I spent five years in the Reformed fold attending a Neo-Reformed church. [For those not in the know, Neo-Reformed Protestantism is a moniker for a particularly toxic blend of solafideism, anti-Evangelicalism, anti-theonomy, and defeatist amillennialism which characterizes the theology of whiz kid Michael Horton (and associates).] I had no idea I was getting sucked into another dispensational religion in disguise—a form even worse than traditional Dispensationalism because it rejects the perpetual election of ethnic Israel.

For purposes of full disclosure, it must be said that toward the end of this time, I even spent an abortive year attending the institution best known for propagating the Neo-Reformed agenda. I am not proud of my academic performance that year, and freely admit that disillusionment with Neo-Reformed ideology played only a small part in dropping out of the seminary.

The champions of divine sovereignty always seem to have problems affirming corporate election along with personal election. 

The unregenerate mind doesn’t seem capable of grasping how even though a corporate body is elect, and all its members therefore elect while remaining in it, that God is free to grant final perseverance (as well as other spiritual blessings) to some only—if he so chooses.

Those who are vitally dedicated to denying the possibility of real corporate election deny the calling of Israel, and therefore serve a different god than the God who called Abraham, Isaac, and Jacob. These same must also deny that the Church on earth is the same Church that will be glorified at the second coming of Christ.

These destroy by dividing, or, as they call it, by “distinguishing.” These confess two different churches: a visible church and an invisible church. These divide the sacraments. These divide Christ.

Thank God, the Neo-Reformed are not in control of the Reformed churches. Please God, may their influence be short-lived. But let the Reformed fight their own battles; I am done with them.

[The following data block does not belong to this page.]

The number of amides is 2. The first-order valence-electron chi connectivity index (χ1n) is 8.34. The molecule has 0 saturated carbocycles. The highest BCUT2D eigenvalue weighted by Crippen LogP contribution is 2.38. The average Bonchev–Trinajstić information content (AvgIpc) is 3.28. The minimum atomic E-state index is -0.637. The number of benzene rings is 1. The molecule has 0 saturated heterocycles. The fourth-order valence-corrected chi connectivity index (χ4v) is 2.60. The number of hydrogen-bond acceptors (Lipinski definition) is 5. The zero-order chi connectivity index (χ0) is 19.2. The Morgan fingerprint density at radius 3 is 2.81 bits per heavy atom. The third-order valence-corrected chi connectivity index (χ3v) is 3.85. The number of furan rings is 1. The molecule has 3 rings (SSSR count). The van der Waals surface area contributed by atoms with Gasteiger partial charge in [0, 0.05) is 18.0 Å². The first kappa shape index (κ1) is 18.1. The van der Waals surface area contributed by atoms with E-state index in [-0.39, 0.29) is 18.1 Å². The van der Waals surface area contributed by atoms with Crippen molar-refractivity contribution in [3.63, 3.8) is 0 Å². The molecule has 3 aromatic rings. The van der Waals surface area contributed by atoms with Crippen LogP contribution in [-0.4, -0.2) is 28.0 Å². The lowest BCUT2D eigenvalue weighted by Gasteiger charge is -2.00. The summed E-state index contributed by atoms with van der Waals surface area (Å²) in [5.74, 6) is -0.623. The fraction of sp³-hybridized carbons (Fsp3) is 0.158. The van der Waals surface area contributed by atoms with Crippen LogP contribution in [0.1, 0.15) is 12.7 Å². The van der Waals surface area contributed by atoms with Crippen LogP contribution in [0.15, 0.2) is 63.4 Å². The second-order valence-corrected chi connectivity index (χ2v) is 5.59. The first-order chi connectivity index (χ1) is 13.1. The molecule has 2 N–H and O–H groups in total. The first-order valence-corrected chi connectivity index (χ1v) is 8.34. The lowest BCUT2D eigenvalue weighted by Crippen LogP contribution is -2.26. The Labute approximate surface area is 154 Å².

Marriage in the Resurrection?

Readers who are interested in this subject should be sure to visit this site and download the paper entitled, "A Positive Case for the Continuation of Familial Structures into the Eschatological Age." 

The paper is written from an evangelical and premilennial perspective, but is helpful for those of us who have other ecclesial commitments and eschatological perspectives. The paper has a fine discussion of Christ's teaching refuting the Saducees' objection to the Resurrection (Matt. 22:23-32; Mk. 12:18-27; Lk. 20:27-38).


Whether familial structures *might* persist into the eternal state is an important question that bears upon questions of continuity between the old and new creations, the supposed temporal value of marriage and family, and even--monarchy.
 
For instance, does Mary the mother of Jesus retain a maternal connection with her son?  Is Jesus still the son of David?  Is Jesus ethnically Jewish?  Is Jesus presently reigning as King of Israel?  
 
You see the point.

A Question for our Readers:

Is it possible to have a sovereign power that is not absolute?

The Convocation Book 0f 1606, i.2

TO him that shall duly read the Scriptures, it will be plain and evident that the Son of God, having created our first parents, and purposing to multiply their seed into many generations, for the replenishing of the world with their posterity, did give to Adam for his time, and to the rest of the patriarchs and chief fathers successively before the flood, authority, power, and dominion over their children and offspring, to rule and govern them ; ordaining by the law of nature, that their said children and offspring (begotten and brought up by them) should fear, reverence, honour, and obey them.  Which power and authority before the flood, resting in the patriarchs, and in the chief fathers, because it had a very large extent, not only for the education of their said children and offspring, but likewise for the ordering, ruling, and governing of them afterwards, when they came to men's estate.  And for that also it had no superior [authority, or power, over, or above] it on earth, appearing in the Scriptures, although it be called either patriarchal, regal, and imperial, and that we only term it potestas patria ; yet, being well considered how far it did reach, we may truly say that it was in a sort potestas regia ; as now, in a right and true construction, potestas regia may justly be called potestas patria.


CANON I.

If any man shall therefore affirm that men at the first, without all good education, or civility, ran up and down in woods, and fields, as wild creatures, resting themselves in caves, and dens, and acknowledging no superiority one over another, until they were taught by experience the necessity of government ; and that thereupon they chose some amongst themselves to order and rule the rest, giving them power and authority so to do ; and that consequently all civil power, jurisdiction, and authority, was first derived from the people, and disordered multitude ; or either is originally still in them, or else is deduced by their consents naturally from them ; and is not God's ordinance originally descending from Him, and depending upon Him, he doth greatly err.

PLACET EIS.